Riki Reinking is a musician whose gigs at wineries have given her a view of the tasting habits of baby boomers and millennials, two generations that appreciate wine.
This weekend’s highly popular Wine Road Barrel Tasting may provide a perfect window into the choices and experiential style of these two populations –– experienced, older palates and zealous, newer tasters.
Reinking, 58, was the lead singer of the Karma Band before it disbanded last year, and she kept a keen eye on how baby boomers and millennials experienced the Wine Road Barrel Tasting. Here are her general impressions:
#1 Tasting Agenda
The baby boomers show up and park themselves at one winery for a few hours. Meanwhile the millennials are more likely to come in waves on buses; these roving tasters are in and out of wineries in roughly 40 minutes because they have quite a few stops on their route.
# 2 Fashion
Both populations tend to dress up for the occasion, but females in the millennial camp may end up carrying their high heels in one hand and a glass of wine in the other. Walking in vineyards is not so easy in heels, something their moms figured out long ago.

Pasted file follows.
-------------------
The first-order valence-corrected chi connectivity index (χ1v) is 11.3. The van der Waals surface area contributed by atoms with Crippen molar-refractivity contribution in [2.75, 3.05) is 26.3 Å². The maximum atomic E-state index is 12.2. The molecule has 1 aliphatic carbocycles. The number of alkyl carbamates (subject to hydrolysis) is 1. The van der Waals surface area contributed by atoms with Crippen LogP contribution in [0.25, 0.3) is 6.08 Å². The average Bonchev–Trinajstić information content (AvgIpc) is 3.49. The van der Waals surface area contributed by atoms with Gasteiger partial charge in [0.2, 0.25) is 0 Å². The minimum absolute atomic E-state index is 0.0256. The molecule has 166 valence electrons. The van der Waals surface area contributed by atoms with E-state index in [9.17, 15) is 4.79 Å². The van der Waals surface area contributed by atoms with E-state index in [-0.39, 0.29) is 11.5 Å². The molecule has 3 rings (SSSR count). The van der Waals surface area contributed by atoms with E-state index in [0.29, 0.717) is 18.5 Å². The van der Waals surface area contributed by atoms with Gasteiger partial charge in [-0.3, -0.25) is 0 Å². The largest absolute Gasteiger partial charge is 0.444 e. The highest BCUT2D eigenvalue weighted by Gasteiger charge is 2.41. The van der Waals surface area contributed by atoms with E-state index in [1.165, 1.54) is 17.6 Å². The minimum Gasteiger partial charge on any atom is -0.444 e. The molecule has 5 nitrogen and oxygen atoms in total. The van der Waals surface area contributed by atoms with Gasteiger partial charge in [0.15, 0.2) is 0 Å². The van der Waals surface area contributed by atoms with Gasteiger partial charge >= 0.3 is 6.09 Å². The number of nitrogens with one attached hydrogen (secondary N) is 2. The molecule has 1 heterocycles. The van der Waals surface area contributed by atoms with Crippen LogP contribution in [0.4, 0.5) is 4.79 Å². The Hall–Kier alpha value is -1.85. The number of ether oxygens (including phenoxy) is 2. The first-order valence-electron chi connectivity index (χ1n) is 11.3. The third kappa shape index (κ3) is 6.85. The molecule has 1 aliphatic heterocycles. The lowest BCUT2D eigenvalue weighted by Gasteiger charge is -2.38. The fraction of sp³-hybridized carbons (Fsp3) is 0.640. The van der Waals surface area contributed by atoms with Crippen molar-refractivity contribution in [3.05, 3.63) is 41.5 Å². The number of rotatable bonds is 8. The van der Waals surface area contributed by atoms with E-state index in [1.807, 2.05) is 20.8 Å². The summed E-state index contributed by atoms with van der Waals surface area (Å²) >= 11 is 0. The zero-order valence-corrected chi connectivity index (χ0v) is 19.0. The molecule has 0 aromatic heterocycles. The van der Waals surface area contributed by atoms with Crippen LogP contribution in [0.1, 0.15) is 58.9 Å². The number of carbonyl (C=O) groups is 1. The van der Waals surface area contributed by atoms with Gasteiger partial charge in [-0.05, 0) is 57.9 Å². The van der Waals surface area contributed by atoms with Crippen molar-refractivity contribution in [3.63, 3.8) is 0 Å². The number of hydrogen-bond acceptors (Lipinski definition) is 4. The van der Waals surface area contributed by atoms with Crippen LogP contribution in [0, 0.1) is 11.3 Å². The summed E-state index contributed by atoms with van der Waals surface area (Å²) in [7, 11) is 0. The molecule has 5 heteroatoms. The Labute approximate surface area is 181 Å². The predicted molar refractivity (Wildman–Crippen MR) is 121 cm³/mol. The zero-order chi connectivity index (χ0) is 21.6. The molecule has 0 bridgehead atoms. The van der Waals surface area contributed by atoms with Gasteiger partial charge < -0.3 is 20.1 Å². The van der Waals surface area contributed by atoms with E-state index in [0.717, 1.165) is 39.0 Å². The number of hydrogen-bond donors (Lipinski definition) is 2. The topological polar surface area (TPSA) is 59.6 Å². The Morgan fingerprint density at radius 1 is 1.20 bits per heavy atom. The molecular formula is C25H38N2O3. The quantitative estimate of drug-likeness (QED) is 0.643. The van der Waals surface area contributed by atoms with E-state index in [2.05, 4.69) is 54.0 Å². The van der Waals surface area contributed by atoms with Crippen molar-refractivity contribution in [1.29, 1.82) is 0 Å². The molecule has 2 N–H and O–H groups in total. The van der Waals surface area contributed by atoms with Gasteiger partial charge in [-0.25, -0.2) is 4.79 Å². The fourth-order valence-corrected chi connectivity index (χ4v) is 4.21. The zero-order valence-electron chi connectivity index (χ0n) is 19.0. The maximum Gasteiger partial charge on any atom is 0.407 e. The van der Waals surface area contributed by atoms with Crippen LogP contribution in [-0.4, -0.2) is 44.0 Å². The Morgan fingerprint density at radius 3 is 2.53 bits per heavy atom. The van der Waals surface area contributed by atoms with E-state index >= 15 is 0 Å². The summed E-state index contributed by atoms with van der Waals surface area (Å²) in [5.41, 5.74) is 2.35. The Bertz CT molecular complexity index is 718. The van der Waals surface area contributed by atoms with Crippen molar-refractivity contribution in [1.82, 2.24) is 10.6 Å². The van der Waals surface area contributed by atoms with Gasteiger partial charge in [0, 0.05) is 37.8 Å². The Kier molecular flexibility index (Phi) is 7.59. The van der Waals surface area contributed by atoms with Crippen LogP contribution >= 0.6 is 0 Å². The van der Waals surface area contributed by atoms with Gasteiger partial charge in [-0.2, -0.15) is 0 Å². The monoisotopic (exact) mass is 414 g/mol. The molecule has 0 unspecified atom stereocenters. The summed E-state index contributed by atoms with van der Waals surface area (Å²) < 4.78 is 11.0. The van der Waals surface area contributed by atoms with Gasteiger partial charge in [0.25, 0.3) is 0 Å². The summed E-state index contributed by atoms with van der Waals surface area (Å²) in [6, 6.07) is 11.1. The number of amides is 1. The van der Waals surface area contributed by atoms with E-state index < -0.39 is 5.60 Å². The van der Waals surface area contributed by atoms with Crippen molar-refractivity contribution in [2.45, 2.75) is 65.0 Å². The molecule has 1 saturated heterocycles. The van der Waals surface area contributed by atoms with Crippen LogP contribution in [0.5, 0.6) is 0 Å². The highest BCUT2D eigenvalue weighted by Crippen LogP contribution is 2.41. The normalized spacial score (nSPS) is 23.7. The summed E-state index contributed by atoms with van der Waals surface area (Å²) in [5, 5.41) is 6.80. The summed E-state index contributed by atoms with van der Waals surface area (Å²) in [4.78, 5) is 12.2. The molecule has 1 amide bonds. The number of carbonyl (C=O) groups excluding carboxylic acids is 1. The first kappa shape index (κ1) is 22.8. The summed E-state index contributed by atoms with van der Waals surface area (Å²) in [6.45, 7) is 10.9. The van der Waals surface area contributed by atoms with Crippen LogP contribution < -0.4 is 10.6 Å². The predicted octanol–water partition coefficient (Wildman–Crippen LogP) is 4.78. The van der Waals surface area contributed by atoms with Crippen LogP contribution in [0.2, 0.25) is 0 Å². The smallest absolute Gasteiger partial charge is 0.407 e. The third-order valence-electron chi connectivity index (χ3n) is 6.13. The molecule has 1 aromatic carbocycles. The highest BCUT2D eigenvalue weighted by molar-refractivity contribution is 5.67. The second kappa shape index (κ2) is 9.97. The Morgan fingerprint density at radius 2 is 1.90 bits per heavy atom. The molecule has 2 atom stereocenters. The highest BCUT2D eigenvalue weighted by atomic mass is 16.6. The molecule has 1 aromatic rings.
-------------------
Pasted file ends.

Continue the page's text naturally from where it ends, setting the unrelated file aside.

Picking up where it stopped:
The Karma Band had to constantly read the crowd to serve whichever population was restless. The baby boomers’ comfort zone tends to fall in hits from the 1960s, 70s and 80s, a la Beatles, Fleetwood Mac, light rock and well-known songs. Millennials will want to sprinkle in some newer and more energetic music like Adele, Train and Fastball, popular music found on the radio. But millennials also appreciate music from the roots of rock and roll. The common denominator is the Beatles. “If you play something from the Beatles,” Reinking said, “you couldn’t go wrong.”
The Wine Road Barrel Tasting is this weekend, March 2-4, and March 9-11 from 11 a.m. to 4 p.m. each day. For detailed information about the participating wineries, etc., visit www.wineroad.com.
Wine writer Peg Melnik can be reached at firstname.lastname@example.org or 707-521-5310.